Doane: Living With Risk

Print More

Commentator Larry Doane is a US Army veteran with tours in Iraq and
Afghanistan.  The recent shooting down of a U.S. helicopter in
Afghanistan has reminded him of the risk that is part of life in the

(DOANE) None of us are indestructible and, but for
the grace of God, that could have been my Chinook going down in some
Afghan valley. Instead, it was 30 other American warriors, from units
as diverse as the Army Reserve to SEAL Team 6. And it was one of the
most primitive weapons on the battlefield that ended their flight.
The rocket propelled grenade is one of the most ubiquitous weapons in
the world and has little more guidance than an overgrown bottle
rocket. Given that it was fired by a Taliban fighter with likely
little formal training, a simple question arises. How could such a
primitive weapon have defeated a platoon of some of the most elite
warriors on the planet? And the answer is just as simple. War is
What I mean by that statement is that war is the
most capricious of environments. It cares little for fairness or
justice. Who lives and dies rarely makes any sense or follows any
discernible pattern. Skill and training can tilt the deck in one
direction, but nothing can make you immune from the fortunes, or
misfortunes, of war. Instead, warriors go about their business
everyday knowing that, even despite their best efforts, this day may
be their last. Learning to live with this uncertainty is part of the
job, and just may be the defining characteristic of the professional
We Americans take such pride in our military
men and women. We build them up in our collective imaginations as
indefatigable, exacting in their craft and unwavering in their
duties. And well do they deserve this reputation. In the wake of the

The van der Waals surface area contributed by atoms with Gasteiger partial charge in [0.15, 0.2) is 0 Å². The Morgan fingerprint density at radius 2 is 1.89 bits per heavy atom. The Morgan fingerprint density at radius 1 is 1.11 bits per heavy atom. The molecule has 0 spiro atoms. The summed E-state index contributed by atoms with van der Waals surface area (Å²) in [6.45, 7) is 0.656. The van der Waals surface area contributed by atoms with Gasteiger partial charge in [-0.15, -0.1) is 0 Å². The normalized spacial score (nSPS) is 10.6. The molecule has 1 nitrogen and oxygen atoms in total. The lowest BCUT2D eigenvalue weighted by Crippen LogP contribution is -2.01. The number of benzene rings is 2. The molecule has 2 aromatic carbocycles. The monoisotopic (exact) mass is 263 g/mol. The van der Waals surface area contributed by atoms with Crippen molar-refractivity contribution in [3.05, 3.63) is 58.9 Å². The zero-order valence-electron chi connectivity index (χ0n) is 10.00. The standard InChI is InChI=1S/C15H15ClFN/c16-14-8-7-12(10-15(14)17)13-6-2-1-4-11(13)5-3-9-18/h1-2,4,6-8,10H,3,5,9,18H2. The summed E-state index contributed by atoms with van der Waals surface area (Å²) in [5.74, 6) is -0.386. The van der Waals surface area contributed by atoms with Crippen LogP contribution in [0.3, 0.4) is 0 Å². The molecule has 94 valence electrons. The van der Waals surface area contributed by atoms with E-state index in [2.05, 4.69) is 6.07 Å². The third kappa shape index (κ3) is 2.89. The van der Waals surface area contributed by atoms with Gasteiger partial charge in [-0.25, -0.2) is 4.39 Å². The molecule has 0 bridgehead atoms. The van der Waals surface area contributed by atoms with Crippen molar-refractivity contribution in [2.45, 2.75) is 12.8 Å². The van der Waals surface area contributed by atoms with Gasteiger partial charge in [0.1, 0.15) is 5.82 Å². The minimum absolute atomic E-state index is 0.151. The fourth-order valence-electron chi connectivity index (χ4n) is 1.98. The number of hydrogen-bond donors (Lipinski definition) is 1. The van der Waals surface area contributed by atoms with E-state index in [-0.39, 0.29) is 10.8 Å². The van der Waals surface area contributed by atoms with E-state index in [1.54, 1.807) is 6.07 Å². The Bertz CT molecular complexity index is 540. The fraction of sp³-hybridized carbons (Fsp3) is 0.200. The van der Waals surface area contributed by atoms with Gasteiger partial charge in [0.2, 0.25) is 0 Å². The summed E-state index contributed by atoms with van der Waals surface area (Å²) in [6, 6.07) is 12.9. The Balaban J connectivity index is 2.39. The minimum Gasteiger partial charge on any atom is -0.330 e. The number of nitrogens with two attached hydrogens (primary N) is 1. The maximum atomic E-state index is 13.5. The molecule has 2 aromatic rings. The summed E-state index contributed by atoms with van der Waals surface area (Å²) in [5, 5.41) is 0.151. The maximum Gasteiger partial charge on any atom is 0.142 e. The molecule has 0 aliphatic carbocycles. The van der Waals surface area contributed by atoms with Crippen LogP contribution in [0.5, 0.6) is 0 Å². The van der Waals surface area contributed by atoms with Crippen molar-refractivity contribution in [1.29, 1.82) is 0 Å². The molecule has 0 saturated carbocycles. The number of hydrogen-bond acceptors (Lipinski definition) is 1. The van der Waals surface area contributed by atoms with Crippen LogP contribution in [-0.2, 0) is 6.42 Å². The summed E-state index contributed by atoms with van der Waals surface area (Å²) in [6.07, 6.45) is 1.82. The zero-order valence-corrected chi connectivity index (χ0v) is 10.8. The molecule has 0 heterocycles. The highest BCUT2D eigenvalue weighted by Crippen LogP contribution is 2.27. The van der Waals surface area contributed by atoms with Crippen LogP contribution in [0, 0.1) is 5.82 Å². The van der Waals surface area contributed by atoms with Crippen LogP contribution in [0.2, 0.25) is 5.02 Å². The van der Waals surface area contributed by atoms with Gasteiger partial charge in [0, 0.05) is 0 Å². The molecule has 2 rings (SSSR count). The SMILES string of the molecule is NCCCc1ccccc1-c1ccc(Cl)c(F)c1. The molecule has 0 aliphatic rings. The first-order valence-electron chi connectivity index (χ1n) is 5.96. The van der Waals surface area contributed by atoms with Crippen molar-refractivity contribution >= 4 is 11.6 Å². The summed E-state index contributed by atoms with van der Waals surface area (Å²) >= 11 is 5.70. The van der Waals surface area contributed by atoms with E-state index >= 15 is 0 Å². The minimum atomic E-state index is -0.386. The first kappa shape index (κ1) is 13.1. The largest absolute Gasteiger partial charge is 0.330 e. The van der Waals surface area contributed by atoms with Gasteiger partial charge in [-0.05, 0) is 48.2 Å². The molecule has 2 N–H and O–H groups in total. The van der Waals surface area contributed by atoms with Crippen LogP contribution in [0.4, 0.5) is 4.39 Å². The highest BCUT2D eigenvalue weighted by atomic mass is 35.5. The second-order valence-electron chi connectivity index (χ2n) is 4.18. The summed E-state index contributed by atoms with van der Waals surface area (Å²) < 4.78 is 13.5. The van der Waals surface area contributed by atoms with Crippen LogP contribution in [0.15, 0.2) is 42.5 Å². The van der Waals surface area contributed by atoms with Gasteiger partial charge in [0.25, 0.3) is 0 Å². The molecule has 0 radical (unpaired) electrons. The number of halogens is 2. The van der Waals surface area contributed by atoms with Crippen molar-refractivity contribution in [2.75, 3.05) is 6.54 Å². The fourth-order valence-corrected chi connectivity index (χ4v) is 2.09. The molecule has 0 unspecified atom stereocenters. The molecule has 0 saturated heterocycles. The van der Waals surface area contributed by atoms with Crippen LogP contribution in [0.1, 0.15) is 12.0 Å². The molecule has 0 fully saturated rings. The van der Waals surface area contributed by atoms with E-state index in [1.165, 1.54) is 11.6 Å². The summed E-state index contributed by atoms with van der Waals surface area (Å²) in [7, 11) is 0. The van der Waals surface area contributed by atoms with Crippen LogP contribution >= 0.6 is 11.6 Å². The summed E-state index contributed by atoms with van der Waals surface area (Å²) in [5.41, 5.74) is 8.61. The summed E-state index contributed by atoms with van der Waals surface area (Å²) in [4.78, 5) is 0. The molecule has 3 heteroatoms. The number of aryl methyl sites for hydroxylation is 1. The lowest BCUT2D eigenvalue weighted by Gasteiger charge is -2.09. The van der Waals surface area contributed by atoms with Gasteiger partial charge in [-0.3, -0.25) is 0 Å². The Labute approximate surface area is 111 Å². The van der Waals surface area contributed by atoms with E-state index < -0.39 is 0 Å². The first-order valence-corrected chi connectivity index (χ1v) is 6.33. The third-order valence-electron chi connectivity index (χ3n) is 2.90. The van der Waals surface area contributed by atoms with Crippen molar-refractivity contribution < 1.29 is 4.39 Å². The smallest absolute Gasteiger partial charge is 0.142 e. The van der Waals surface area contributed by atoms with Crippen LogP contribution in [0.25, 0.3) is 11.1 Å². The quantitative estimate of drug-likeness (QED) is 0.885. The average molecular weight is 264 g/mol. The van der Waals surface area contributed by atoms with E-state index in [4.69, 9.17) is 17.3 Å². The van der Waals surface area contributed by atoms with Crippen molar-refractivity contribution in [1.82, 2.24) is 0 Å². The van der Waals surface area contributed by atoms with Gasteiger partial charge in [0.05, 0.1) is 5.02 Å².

dramatic raid of Osama Bin Laden’s compound, the members of SEAL
Team 6 became even more legendary in our minds. Equipped with best
equipment America could provide and trained to a razor’s edge, they
were supermen, capable of the impossible. But it would be unfair, and
even tragic, to believe this to be the truth. Beneath it all, under
the body armor and sophisticated equipment is not an indestructible
figure, but a human, just the same as you and me. And this is what
makes them truly heroic. America’s warriors, even her most elite,
go into battle knowing full well the uncertainty and the danger of
their task. They know they are mortal and not the celluloid heroes of
our Hollywood imaginations. But they do it anyway, even against long
odds and poor conditions, because a nation counts on them to
I’ve been on the tarmac when the call comes
in for help. And I know what it’s like to pile into a helicopter
and rush off to aid a fellow unit. With scant thought for their own
safety, those thirty Americans flew to the aid of their comrades,
under fire in a valley far from home. I know that as they flew, their
thoughts were not about their own safety, but prayers for enough
speed to arrive in time. And, as their helicopter slowed for a
landing that would never come, they died as they lived, forever
moving to the sound of the guns, and never turning away.


Comments are closed.